And so, while for most it seems that matchmaking died out with Yenta, the busybody matchmaker immortalized in Fiddler on the Roof, the art of the fix-up is definitely returning— albeit in its modern incarnation.

Combining Yenta with Yahoo
If I’m being completely honest, I have to admit that I was never a big fan of the fix-up. Maybe that’s because I was out there—wherever there is—all the time, meeting people whom I liked on my own. Then came the Internet, and with it, the need never to go out there again.

And yet, for every couple that met online and married, there are probably another 10, like me, who are still single. Take JDate, for example. Boasting hundreds, if not thousands, of marriages, JDate still has, at the very moment of this writing, 19,890 (presumably single) people online. So the Internet—that great equalizer and leveler of playing fields—hasn’t ended singledom. It hasn’t put a stop to the bar scene or singles mixers. And it certainly hasn’t put an end to the need for matchmakers.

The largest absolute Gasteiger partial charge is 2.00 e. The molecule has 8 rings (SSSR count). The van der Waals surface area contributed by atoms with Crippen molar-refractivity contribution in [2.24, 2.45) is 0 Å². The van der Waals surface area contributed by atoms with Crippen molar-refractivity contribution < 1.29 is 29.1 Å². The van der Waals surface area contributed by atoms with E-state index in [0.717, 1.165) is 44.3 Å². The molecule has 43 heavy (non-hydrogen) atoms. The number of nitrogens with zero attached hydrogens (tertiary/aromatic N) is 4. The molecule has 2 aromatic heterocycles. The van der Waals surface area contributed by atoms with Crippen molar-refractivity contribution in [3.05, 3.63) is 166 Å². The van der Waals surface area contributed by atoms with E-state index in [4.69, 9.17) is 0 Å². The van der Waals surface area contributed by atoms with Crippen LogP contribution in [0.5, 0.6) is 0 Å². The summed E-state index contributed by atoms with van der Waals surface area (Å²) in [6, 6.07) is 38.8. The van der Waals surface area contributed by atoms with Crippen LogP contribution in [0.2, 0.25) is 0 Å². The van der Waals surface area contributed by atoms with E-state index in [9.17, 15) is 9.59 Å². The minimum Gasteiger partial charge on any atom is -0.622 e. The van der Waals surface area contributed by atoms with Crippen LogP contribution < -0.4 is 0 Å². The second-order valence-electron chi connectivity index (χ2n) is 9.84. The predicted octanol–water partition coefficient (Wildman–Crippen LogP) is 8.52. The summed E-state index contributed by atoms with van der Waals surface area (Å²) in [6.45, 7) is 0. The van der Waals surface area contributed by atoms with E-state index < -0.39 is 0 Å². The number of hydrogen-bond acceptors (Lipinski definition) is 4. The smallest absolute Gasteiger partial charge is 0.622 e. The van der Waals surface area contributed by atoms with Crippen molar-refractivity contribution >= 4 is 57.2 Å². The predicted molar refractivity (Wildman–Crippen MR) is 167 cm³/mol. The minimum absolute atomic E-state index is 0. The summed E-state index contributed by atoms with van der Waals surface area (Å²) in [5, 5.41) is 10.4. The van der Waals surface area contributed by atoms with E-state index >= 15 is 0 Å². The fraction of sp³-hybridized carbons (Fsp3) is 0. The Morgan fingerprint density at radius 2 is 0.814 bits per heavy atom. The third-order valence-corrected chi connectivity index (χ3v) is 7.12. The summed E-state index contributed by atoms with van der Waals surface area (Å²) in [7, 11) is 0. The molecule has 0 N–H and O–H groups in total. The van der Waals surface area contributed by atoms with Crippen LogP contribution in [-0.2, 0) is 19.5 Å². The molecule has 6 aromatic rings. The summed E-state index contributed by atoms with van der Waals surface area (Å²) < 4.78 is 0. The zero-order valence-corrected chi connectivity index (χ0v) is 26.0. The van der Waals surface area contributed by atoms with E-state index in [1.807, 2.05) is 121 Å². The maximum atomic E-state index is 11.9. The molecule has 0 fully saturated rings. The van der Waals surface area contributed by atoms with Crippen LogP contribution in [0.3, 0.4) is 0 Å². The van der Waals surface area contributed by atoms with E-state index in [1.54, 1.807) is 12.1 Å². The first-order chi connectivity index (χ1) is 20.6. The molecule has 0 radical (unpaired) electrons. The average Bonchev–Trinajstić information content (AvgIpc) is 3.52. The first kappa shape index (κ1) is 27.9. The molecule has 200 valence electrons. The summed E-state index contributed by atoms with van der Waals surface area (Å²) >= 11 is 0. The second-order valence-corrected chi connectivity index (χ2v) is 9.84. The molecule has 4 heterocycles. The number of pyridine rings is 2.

Just ask Rachel Greenwald, author of “Finding a Husband After 35 Using What I Learned at Harvard Business School” (Ballantine, 2003), who advocates that women ask everyone they know to fix them up. (See page 46 for more from Greenwald.) “In business, when a company ‘goes public,’ it announces an IPO (initial public offering) to the world,” says Greenwald. “In searching for a husband, the same holds true. You want everyone to know you are looking for a mate because they might be able to help you or might know someone to introduce to you.” Greenwald sees the “fix-up” as an integral part of finding a mate.

And others agree. According to Shapiro, author of “Secrets of a Fix- Up Fanatic,” the case for post-modern matchmaking is simple. Putting your love life in the hands of someone you know and trust helps “sidestep the bars, clubs and other meat markets— the most obvious places to connect with drunks and creeps who could be trying to seduce, drug, manipulate, rob, molest, date-rape, or take advantage of you,” writes Shapiro in her book. “The beauty of having someone near and dear set you up is that there’ll be no surprises or shocks about what lies ahead.”

It goes without saying, then, that Shapiro met her own husband through a fix-up and is a veteran matchmaker— 12 marriages and counting—and that’s not even her day job! (She’s a writing professor at New York University.) “Since we [matchmakers] know who we are setting up personally, we take everything very personally,” she says. “We have a shared goal, and our reputation as a perceptive, smart, and serious fixer-upper is at stake.”